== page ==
• MFC’s support fewer SKU’s versus large fulfilment centers, and usually warehouse products with high turn-over rates.
  • Ideally, replenishment of MFC’s takes place during off-peak traffic periods, and in many cases, during the late evening and early morning hours.

Delivery Service Options

  • Same-Day Delivery – The MFC model is ideally suited to be supported via a same-day, on-demand delivery solution, which matches up well with Amazon’s same-day delivery service offering, Amazon Flex.
  • Next-Day Delivery – This service option allows for the bundling of multiple delivery stops within a route and the ability to make scheduled delivery stops, which drives efficiency and reduced cost per stop. Numerous carriers offer next-day, same market delivery, to include small local delivery companies and UPS/FedEx.

MFC’s Barriers to Success

  • Land Acquisition Expense – Property within or adjacent to major metro markets is expensive.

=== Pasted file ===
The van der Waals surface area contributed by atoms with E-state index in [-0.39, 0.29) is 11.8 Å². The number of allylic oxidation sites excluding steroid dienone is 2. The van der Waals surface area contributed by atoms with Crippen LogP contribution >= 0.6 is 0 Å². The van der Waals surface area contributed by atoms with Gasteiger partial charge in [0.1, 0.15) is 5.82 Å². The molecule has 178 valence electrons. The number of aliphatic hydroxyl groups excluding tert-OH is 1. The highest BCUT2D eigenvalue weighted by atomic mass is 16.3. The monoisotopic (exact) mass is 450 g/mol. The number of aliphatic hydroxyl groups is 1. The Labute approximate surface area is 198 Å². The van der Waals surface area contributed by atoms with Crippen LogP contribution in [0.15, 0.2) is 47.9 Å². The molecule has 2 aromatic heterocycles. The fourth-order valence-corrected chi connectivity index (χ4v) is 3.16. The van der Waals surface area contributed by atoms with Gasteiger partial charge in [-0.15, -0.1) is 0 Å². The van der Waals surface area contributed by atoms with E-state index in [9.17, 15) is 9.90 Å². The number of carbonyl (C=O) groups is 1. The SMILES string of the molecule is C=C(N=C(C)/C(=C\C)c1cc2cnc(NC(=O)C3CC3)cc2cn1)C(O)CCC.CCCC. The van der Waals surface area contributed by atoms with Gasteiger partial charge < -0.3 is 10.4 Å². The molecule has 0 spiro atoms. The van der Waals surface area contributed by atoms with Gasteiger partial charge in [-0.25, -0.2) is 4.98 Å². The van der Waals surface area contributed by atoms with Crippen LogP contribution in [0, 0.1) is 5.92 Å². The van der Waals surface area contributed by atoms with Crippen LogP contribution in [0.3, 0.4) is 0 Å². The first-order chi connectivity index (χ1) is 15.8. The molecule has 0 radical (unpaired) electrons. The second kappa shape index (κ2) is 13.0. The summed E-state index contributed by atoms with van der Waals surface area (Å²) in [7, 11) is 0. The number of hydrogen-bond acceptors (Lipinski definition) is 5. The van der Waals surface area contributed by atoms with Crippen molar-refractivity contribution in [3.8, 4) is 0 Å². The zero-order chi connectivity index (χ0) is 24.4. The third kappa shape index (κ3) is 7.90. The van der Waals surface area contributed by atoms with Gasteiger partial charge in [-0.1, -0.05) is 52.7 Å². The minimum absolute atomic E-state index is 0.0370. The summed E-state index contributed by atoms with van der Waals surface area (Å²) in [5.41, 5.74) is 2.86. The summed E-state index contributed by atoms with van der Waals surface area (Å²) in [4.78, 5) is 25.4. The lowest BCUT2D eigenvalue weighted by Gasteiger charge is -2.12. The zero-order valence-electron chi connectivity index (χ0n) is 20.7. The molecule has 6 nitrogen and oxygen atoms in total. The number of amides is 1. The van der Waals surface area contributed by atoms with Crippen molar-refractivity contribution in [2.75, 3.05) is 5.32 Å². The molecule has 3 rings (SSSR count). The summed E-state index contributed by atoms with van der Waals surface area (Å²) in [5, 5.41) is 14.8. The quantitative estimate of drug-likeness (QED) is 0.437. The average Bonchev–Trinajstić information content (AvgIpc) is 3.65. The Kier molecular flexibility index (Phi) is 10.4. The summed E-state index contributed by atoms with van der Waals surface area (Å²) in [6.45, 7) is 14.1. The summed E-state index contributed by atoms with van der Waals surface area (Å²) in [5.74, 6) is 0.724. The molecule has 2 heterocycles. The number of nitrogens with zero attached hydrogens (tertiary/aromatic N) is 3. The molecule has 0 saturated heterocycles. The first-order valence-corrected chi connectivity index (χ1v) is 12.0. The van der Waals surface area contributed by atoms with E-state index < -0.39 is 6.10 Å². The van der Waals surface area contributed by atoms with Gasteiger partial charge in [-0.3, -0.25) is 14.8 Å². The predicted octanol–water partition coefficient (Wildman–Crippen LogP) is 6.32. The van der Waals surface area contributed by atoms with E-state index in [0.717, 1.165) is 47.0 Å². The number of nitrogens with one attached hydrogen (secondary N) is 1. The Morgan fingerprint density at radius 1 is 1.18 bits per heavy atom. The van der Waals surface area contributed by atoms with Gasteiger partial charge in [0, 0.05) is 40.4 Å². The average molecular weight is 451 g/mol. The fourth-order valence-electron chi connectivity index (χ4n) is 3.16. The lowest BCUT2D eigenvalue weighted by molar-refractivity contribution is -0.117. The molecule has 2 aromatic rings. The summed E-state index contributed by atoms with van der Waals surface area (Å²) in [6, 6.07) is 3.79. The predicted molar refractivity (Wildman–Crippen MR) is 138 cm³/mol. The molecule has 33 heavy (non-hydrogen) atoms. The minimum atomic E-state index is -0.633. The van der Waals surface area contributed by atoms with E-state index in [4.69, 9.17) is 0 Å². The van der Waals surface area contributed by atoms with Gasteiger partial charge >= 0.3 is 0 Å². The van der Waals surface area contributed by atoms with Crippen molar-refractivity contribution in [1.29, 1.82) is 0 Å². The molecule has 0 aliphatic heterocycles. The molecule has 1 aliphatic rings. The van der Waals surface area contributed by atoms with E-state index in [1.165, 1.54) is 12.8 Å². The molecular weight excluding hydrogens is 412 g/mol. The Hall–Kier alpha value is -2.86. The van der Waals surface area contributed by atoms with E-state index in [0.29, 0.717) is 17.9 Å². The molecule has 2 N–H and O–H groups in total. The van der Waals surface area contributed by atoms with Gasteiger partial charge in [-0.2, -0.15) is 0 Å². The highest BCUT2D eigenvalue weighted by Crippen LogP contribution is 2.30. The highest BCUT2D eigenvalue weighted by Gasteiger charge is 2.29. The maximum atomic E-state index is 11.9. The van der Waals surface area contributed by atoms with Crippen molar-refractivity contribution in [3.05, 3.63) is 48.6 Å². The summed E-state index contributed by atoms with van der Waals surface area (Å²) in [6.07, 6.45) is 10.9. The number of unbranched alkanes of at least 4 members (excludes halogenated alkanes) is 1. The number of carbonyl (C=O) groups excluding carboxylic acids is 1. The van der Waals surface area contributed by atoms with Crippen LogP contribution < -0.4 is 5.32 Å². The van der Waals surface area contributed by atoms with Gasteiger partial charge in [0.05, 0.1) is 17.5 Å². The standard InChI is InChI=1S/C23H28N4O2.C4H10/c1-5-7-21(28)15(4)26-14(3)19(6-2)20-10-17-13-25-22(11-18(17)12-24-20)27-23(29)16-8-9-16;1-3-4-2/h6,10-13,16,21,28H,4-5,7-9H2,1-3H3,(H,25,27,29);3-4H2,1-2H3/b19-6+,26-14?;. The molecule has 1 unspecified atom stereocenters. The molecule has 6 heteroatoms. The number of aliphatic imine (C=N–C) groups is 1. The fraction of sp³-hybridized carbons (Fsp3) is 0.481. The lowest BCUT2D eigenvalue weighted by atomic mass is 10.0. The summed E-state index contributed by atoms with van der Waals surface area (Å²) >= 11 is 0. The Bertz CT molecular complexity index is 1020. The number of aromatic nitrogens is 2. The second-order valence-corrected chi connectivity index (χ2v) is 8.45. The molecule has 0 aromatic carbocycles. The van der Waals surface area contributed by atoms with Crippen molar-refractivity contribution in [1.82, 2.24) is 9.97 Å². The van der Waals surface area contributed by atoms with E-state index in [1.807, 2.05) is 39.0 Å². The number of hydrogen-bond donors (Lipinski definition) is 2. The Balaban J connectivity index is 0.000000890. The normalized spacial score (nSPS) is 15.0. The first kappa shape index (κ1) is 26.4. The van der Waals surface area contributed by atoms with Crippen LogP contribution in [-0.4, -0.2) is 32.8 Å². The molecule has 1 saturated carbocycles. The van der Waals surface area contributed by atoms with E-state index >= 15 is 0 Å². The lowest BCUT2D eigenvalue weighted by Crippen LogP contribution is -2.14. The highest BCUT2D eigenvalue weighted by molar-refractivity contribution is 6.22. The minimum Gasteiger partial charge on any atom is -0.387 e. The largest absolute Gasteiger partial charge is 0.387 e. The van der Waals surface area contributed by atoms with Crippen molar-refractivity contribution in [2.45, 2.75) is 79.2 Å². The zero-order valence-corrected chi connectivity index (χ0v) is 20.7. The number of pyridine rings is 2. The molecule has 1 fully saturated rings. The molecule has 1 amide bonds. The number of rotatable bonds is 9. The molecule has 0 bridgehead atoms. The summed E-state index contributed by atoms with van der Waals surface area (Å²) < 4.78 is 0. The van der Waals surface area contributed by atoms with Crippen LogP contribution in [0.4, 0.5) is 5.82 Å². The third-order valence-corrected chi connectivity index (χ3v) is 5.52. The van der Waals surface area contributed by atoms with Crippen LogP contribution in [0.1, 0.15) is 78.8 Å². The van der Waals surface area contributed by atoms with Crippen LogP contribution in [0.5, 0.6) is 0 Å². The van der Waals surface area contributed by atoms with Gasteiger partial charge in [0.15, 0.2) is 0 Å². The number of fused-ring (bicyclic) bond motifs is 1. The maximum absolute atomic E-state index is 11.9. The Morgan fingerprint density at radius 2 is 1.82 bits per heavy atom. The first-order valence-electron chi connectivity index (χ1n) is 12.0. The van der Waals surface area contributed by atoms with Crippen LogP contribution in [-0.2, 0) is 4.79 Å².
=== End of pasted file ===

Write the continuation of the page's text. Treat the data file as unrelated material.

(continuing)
• Robotic Product Pick Functionality – While robotics displaces human labor costs over time, upfront cost is high.
  • On-Demand, Same-Day Delivery – This service can be costly if needed to support unbundled delivery stop routing, point-to-point deliveries.
  • Middle Sized/Small Market Support – The MFC model only works well in large metro markets and struggles in smaller markets where it is difficult to achieve any reasonable kind of delivery stop density.

The 2-day ground fulfillment model is still relevant as there is much that the MFC cannot support and the MFC fulfillment model may only be suitable for smaller SKU’s. However, while the challenges to designing and implementing low-cost micro fulfillment solutions are numerous, they must be overcome if e-commerce merchants are to successfully compete against Amazon’s free shipping, same-day/next-day, Prime value proposition.